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Moldova has to take further steps in aligning itself with the European Union's punitive measures and sanctions against Russia, the bloc's executive body recommended in its annual progress report that advocates the conditional opening of membership negotiations with Chisinau.
Moldova and Ukraine obtained candidate status for EU membership in June last year, and the European Commission's report published on November 8 commends the small southeastern European country for fulfilling six out of nine criteria needed to open membership negotiations.
The report highlights Chisinau's firm backing of Kyiv since the start of Russia's unprovoked invasion of Ukraine and commends it for taking in large numbers of refugees, noting that Moldova, one of Europe's poorest countries, hosts the largest per capita number of Ukrainian refugees.
But the report urges Chisinau to make more sustained efforts in aligning itself with the sanctions and restrictive measures the EU slapped on Russia following its invasion of Ukraine in February 2022.
Last year, the document states, Moldova had a 54 percent rate of alignment with the 27-member bloc's restrictive measures.
This year, "Moldova started its gradual alignment with some of the 115 EU restrictive measures related to Russia/Russian activities abroad," the report said, adding that the rate of alignment has reached 78 percent as of August, when Chisinau also expelled 22 de Russian diplomats and 23 support staff from Moscow's embassy -- a two-thirds reduction of its staff.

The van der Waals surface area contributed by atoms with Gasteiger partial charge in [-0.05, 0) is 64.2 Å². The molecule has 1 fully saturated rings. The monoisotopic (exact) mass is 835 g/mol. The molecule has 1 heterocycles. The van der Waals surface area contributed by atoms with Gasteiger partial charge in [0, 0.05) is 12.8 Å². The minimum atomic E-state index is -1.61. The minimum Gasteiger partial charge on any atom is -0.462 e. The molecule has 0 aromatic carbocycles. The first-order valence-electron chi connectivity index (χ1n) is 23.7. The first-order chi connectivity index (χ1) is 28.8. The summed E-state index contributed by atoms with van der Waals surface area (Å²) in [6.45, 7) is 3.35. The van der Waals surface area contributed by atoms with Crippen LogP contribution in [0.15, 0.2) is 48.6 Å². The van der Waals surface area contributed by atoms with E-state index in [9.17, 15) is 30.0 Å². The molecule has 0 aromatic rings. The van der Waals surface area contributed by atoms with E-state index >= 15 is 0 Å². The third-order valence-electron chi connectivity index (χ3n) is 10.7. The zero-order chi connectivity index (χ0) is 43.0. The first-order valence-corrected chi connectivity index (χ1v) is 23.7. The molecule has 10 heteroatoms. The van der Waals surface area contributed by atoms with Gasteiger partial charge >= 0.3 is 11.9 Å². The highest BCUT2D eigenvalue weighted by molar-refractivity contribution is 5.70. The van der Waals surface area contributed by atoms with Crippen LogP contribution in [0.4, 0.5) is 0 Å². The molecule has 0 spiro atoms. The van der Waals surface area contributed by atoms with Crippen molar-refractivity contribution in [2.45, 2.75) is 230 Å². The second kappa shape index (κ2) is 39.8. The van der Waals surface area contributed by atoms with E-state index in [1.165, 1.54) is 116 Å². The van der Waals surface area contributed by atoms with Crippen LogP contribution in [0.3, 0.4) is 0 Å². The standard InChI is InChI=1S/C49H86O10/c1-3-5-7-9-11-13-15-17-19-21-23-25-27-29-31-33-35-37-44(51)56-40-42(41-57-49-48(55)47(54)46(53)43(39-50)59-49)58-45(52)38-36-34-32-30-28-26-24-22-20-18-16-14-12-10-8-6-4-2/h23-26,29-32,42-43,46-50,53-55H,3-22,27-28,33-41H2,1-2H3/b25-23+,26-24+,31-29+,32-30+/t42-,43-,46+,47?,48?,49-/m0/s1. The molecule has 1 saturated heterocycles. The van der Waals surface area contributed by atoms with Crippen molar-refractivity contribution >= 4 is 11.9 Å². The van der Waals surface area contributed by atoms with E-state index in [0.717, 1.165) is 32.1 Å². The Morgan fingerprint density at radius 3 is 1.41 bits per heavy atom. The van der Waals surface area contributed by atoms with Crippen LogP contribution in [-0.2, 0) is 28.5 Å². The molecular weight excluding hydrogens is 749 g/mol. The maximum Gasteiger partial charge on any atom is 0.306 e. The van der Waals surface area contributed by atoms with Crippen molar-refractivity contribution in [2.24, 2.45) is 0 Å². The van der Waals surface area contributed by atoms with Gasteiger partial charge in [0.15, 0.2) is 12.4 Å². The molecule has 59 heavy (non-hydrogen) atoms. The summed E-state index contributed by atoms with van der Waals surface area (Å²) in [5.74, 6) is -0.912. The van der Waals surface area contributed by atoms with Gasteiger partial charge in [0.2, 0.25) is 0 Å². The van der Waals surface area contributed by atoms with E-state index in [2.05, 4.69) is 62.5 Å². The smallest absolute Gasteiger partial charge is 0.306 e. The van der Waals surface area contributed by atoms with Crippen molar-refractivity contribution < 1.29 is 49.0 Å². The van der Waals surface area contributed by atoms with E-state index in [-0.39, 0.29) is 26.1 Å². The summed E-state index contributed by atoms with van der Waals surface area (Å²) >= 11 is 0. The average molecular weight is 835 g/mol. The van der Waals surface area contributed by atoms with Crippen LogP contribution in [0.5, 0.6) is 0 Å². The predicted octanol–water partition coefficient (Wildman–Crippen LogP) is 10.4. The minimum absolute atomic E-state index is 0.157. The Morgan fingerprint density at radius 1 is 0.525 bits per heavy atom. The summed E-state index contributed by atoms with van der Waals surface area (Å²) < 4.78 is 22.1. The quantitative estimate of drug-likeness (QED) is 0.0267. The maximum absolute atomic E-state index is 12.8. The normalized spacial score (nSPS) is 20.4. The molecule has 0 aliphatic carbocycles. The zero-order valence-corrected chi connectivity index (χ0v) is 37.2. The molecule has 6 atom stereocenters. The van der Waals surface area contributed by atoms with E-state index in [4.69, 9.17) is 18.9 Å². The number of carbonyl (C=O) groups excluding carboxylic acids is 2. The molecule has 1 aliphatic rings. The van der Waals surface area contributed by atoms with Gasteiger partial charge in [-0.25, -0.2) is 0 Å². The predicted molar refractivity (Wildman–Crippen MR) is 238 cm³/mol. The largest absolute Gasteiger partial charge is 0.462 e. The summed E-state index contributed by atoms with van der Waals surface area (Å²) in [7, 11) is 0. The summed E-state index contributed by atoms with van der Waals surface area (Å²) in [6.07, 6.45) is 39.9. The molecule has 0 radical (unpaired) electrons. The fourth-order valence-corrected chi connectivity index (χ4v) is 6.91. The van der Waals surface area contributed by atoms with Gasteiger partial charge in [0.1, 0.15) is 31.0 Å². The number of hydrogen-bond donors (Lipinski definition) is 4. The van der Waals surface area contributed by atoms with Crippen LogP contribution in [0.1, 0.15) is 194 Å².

Furthermore, Moldova this year imposed sanctions against 13 Russian nationals, including Wagner mercenaries, troops accused of rape in Ukraine, and policemen that tortured Moscow protesters, the report said.
However, "more work is needed to align with EU restrictive measures and enhance the robustness of their implementation including by strengthening the national authorities in charge of this action," the report said.
Moldova's pro-Western President Maia Sandu, whose shock defeat of Moscow-backed incumbent Igor Dodon in November 2020 marked a U-turn in the country's previous Moscow-oriented position, has welcomed the findings and the recommendations of the report, vowing to redouble reform efforts to join the EU by the end of the decade.
"We've got a lot of work to do as the path we've chosen is full of challenges. Work does not scare us and our goal is for Moldova to be ready to join the EU by 2030," Sandu wrote on Facebook.
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